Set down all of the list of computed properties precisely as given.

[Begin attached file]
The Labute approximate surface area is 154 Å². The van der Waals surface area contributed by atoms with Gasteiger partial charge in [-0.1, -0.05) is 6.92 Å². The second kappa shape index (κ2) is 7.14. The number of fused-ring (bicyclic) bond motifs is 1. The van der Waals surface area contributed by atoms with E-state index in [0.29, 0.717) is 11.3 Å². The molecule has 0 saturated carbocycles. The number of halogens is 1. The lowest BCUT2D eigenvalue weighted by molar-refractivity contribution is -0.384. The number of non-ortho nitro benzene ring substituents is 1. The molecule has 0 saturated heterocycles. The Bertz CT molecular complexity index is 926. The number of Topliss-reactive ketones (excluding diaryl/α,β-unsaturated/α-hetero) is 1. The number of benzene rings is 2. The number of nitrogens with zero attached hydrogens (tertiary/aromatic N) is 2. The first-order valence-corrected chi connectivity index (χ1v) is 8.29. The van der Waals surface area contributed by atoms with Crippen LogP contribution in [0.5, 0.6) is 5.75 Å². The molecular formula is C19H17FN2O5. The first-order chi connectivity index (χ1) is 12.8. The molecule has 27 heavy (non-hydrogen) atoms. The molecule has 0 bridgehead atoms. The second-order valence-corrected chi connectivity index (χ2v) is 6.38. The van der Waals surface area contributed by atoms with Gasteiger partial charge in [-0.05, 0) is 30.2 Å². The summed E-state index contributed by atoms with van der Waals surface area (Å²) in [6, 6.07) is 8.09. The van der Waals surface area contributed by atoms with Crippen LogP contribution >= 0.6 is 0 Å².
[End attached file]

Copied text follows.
The Labute approximate surface area is 154 Å². The van der Waals surface area contributed by atoms with Gasteiger partial charge in [-0.1, -0.05) is 6.92 Å². The second kappa shape index (κ2) is 7.14. The number of fused-ring (bicyclic) bond motifs is 1. The van der Waals surface area contributed by atoms with E-state index in [0.29, 0.717) is 11.3 Å². The molecule has 0 saturated carbocycles. The number of halogens is 1. The lowest BCUT2D eigenvalue weighted by molar-refractivity contribution is -0.384. The number of non-ortho nitro benzene ring substituents is 1. The molecule has 0 saturated heterocycles. The Bertz CT molecular complexity index is 926. The number of Topliss-reactive ketones (excluding diaryl/α,β-unsaturated/α-hetero) is 1. The number of benzene rings is 2. The number of nitrogens with zero attached hydrogens (tertiary/aromatic N) is 2. The first-order valence-corrected chi connectivity index (χ1v) is 8.29. The van der Waals surface area contributed by atoms with Crippen LogP contribution in [0.5, 0.6) is 5.75 Å². The molecular formula is C19H17FN2O5. The first-order chi connectivity index (χ1) is 12.8. The molecule has 27 heavy (non-hydrogen) atoms. The molecule has 0 bridgehead atoms. The second-order valence-corrected chi connectivity index (χ2v) is 6.38. The van der Waals surface area contributed by atoms with Gasteiger partial charge in [-0.05, 0) is 30.2 Å². The summed E-state index contributed by atoms with van der Waals surface area (Å²) in [6, 6.07) is 8.09. The van der Waals surface area contributed by atoms with Crippen LogP contribution >= 0.6 is 0 Å².